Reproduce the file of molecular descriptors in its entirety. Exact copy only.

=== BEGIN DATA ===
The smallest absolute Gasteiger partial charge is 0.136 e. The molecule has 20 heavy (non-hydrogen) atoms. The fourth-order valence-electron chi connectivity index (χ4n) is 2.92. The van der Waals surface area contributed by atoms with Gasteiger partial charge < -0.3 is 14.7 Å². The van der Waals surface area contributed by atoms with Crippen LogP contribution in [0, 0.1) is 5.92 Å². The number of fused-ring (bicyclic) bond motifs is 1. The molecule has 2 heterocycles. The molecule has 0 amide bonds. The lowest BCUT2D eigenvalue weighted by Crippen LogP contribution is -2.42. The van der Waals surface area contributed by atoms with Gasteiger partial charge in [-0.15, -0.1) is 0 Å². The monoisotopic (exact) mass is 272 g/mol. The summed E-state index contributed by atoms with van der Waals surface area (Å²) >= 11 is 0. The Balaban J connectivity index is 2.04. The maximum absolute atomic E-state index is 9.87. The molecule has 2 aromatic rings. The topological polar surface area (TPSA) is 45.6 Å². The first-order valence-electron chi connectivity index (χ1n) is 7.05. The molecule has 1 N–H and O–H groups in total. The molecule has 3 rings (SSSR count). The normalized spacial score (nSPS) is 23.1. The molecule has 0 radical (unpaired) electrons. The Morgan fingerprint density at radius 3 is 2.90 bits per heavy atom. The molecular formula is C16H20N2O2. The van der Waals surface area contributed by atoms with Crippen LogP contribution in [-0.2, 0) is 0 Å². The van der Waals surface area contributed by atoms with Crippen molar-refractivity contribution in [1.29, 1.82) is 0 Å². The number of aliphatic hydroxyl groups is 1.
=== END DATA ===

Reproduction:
The smallest absolute Gasteiger partial charge is 0.136 e. The molecule has 20 heavy (non-hydrogen) atoms. The fourth-order valence-electron chi connectivity index (χ4n) is 2.92. The van der Waals surface area contributed by atoms with Gasteiger partial charge < -0.3 is 14.7 Å². The van der Waals surface area contributed by atoms with Crippen LogP contribution in [0, 0.1) is 5.92 Å². The number of fused-ring (bicyclic) bond motifs is 1. The molecule has 2 heterocycles. The molecule has 0 amide bonds. The lowest BCUT2D eigenvalue weighted by Crippen LogP contribution is -2.42. The van der Waals surface area contributed by atoms with Gasteiger partial charge in [-0.15, -0.1) is 0 Å². The monoisotopic (exact) mass is 272 g/mol. The summed E-state index contributed by atoms with van der Waals surface area (Å²) >= 11 is 0. The Balaban J connectivity index is 2.04. The maximum absolute atomic E-state index is 9.87. The molecule has 2 aromatic rings. The topological polar surface area (TPSA) is 45.6 Å². The first-order valence-electron chi connectivity index (χ1n) is 7.05. The molecule has 1 N–H and O–H groups in total. The molecule has 3 rings (SSSR count). The normalized spacial score (nSPS) is 23.1. The molecule has 0 radical (unpaired) electrons. The Morgan fingerprint density at radius 3 is 2.90 bits per heavy atom. The molecular formula is C16H20N2O2. The van der Waals surface area contributed by atoms with Crippen LogP contribution in [-0.2, 0) is 0 Å². The van der Waals surface area contributed by atoms with Crippen molar-refractivity contribution in [1.29, 1.82) is 0 Å². The number of aliphatic hydroxyl groups is 1.